Hormone therapy

March 25, 1999|By MEG H. PARTINGTON

Misinformation and temporary side effects often steer women away from something that may strengthen their bones, protect them from heart disease and generally make them feel better.

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The wrong information about hormone replacement therapy can be passed through generations or be found in publications.

"You're dealing with a misunderstanding," says Dr. George Stefenelli, an obstetrician/gynecologist in Waynesboro, Pa. He encourages patients to go to the library and read information from credible sources.

Candidates for hormone replacement include postmenopausal women and those who have had their uteruses or ovaries removed. The therapy also may be prescribed to women who have stopped menstruating early - possibly due to eating disorders or excessive exercise. For the latter group, Stefenelli emphasizes the importance of consulting a gynecologist about the cause.

Many women are concerned about getting breast cancer as a result of hormone therapy, a fear that perpetuates the myth that such cancer is the leading cause of death among women. In reality, heart disease is women's biggest foe.


"There's no question that coronary artery disease and stroke is a major problem for women," says Dr. Scott M. Hamilton, a Hagerstown cardiologist. He says heart disease strikes 4.5 out of nine women, while breast cancer strikes one in nine.

Estrogen often delays the onset of coronary artery disease until menopause, Hamilton says.

But by age 70, women catch up with men in terms of risk for heart problems, says Dr. Loretta Finnegan, director of Community Prevention Study and Community Outreach of Women's Health Initiative, National Heart, Lung and Blood Institute, National Institutes of Health.

"It may be worth the risk to be on the estrogen replacement therapy," Hamilton says, as long as women aren't already at high risk for breast cancer.

Research has shown that hormone therapy can slightly decrease levels of low-density lipoproteins, called "bad cholesterol," and increase the levels of high-density lipoproteins, called "good cholesterol," says Finnegan, also medical adviser to the director of Office of Research on Women's Health.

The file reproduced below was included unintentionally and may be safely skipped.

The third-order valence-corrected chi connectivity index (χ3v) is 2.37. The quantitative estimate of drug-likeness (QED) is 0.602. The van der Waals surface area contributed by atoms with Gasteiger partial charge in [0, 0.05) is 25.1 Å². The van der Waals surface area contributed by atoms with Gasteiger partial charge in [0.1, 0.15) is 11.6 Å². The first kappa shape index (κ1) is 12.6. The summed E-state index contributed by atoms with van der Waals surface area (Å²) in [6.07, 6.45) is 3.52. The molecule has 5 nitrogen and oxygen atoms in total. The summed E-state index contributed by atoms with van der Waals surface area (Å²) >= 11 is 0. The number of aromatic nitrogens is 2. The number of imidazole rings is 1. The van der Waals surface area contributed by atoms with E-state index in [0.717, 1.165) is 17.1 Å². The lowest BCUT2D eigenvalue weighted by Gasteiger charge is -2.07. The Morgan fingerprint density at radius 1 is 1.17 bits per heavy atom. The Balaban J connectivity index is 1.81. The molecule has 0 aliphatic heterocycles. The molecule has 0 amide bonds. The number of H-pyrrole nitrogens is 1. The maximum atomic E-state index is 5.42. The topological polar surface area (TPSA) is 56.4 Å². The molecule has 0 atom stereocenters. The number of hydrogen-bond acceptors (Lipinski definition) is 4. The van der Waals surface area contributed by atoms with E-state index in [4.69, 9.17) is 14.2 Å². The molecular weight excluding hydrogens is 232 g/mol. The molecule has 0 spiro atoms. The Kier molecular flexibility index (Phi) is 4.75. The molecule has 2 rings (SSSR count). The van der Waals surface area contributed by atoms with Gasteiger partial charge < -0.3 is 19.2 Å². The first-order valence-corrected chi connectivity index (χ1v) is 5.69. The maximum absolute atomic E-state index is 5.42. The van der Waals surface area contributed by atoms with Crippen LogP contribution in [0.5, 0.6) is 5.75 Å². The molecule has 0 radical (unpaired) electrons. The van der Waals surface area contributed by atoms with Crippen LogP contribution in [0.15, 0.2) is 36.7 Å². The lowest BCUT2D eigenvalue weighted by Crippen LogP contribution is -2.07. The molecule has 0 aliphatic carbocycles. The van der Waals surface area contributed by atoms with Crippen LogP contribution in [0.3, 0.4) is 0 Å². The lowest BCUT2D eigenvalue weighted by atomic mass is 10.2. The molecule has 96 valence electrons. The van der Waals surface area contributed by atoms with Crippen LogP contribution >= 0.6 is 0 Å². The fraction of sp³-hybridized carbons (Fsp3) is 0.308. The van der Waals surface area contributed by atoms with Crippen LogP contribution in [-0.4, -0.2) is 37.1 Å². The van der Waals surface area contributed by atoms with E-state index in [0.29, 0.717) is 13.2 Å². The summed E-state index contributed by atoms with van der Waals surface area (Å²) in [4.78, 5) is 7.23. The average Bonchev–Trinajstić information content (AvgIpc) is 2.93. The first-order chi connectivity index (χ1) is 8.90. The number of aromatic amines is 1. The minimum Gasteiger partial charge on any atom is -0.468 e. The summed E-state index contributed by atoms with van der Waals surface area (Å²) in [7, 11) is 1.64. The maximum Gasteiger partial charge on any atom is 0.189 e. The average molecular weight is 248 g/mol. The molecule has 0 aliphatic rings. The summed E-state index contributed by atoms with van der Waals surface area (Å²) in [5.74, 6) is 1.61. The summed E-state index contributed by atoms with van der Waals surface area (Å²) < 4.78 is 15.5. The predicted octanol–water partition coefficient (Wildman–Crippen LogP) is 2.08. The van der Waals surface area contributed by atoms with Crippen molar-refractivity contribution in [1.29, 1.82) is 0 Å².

Hormone replacement therapy has been shown to reduce hot flashes and lower the risk of osteoporosis, or at least slow down the bone deterioration it causes, says Dr. James E. Brown, a Martinsburg, W.Va., obstetrician/gynecologist. Taking 400 milligrams of Vitamin D and 1,200 milligrams of calcium daily helps too, he says.

Hormone therapy also is used to treat bone loss that has already begun, according to National Cancer Institute.

Hormone therapy may slow memory loss in some women, Brown says. Preliminary studies suggest that taking estrogen may reduce the risk of developing Alzheimer's disease, but more research is needed, according to National Cancer Institute.

A decrease in vaginal discomfort is another benefit of taking hormones, according to National Cancer Institute. A reduction in stress incontinence and urinary tract infections is another potential plus, the institute says.

Taking replacement hormones is not the only way to protect your heart and bones.

"There are many things one can do to reduce your risk of heart disease and osteoporosis," Finnegan says. A low-fat diet, exercise, not drinking alcohol excessively or smoking, eating calcium-rich foods and taking supplements are among the options, she says.


While hormone replacement therapy has proven beneficial to menopausal and postmenopausal women, it also has potential downfalls. Concerns are focused on the risk of endometrial cancer and breast cancer, especially after more than 10 years of use, according to National Cancer Institute.

But Finnegan says the length of time women can stay on the therapy is unknown.

When estrogen therapy became available for menopausal women in the 1940s, it was given in high doses without progestin, according to National Cancer Institute. In the 1970s, it was discovered that women who were given estrogen alone had up to a six- to eightfold increased risk of developing cancer of the endometrium - the lining of the uterus.

For a woman who still has her uterus, taking a combination of progestin and estrogen substantially reduces the risk of endometrial cancer associated with taking estrogen alone, the institute says.

Progestin counteracts estrogen's negative effect on the uterus by preventing the overgrowth of the endometrial lining. A woman who has had a hysterectomy can take estrogen alone.

Whether hormone therapy increases a woman's risk for breast cancer continues to be debated. Finnegan says women who are at risk for breast cancer or who have any other major risk factors may want to avoid hormone therapy.

Some other potential side effects of hormone therapy are breast tenderness and break-through vaginal bleeding, Stefenelli says. Water retention may be another side effect, according to the institute.

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